CITL’s Answer: We know that students must take responsibility for their own learning.  Your role as teacher is to establish the conditions that best facilitate learning.  One way to find out if your students’ learning is helped by your teaching is to ask them.  But, if you think students might not be forthcoming about what helps or hinders their learning, you can request a Mid-semester Student Feedback session.  Turn your class over to Karen St. Clair, CITL Director, for about 30 minutes.  She will gather students’ anonymous and voluntary perspectives about how the teaching has facilitated their learning, or about possible changes in teaching that might enhance learning.  Karen St. Clair summarizes the feedback and privately shares it with you.  To find out more, e-mail Karen_St.Clair@Emerson.edu, or call ext. 8246.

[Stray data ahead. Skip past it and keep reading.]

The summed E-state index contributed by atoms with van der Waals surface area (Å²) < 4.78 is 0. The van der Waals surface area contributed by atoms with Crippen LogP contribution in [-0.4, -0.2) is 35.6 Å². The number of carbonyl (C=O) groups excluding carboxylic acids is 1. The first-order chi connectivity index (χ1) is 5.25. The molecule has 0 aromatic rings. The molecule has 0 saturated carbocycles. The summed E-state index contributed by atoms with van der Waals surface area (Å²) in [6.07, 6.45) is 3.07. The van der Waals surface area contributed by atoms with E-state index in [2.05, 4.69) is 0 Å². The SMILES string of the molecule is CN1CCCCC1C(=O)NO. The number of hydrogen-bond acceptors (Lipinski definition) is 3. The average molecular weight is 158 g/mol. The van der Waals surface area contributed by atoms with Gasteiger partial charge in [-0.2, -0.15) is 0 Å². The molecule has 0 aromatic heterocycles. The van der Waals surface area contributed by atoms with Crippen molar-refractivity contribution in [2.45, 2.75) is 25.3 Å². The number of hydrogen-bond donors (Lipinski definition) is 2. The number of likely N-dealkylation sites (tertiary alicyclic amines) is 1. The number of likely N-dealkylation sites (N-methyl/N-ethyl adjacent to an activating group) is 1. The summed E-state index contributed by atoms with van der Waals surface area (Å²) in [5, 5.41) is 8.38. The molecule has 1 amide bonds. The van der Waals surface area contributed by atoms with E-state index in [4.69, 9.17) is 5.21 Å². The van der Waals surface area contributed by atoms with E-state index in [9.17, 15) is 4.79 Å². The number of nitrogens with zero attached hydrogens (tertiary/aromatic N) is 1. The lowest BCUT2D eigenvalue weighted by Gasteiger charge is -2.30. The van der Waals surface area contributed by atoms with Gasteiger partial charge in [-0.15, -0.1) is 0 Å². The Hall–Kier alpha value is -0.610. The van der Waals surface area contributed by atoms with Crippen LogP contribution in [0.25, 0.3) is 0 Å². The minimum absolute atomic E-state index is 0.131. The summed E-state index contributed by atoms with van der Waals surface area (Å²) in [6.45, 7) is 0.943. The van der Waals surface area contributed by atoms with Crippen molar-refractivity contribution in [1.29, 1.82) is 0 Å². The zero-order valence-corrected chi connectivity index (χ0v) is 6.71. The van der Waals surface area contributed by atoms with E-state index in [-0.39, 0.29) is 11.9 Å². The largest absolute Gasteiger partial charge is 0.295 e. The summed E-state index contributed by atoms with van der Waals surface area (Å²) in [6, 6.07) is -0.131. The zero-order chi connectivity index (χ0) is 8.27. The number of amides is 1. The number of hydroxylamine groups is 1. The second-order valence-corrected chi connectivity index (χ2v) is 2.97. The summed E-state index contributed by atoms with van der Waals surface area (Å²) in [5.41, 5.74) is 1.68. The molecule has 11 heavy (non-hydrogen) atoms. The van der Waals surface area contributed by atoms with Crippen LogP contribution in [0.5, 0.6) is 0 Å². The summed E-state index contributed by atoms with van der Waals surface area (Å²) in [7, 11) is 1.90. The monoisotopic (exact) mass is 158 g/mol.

CITL Answers – April 2010

Thursday, April 1st, 2010

Question: Lately there has been a lot of discussion about diversity. What’s the difference between teaching for inclusion and teaching for diversity? How can I be innovative in my teaching and learning?

CITL’s Answer: Many teaching and learning theories, concepts, and practices are not uniformly defined. Inclusion and diversity are no exceptions. A plausible description about the difference can be found on a comprehensive Website at the University of Washington entitled, Inclusive Teaching. Inclusive teaching refers to teaching in ways that enable all students to have opportunities to learn. No students are excluded, accidentally or intentionally. Teaching for diversity refers to using approaches that reflect the differences in the ways individuals learn. The approaches can reflect how you teach as well as what you teach. Consequently, an instructor can include more students in the learning process (inclusion) by using a variety of teaching approaches (diversity). For more information, e-mail Karen_StClair@emerson.edu, or consult the University of Washington Website.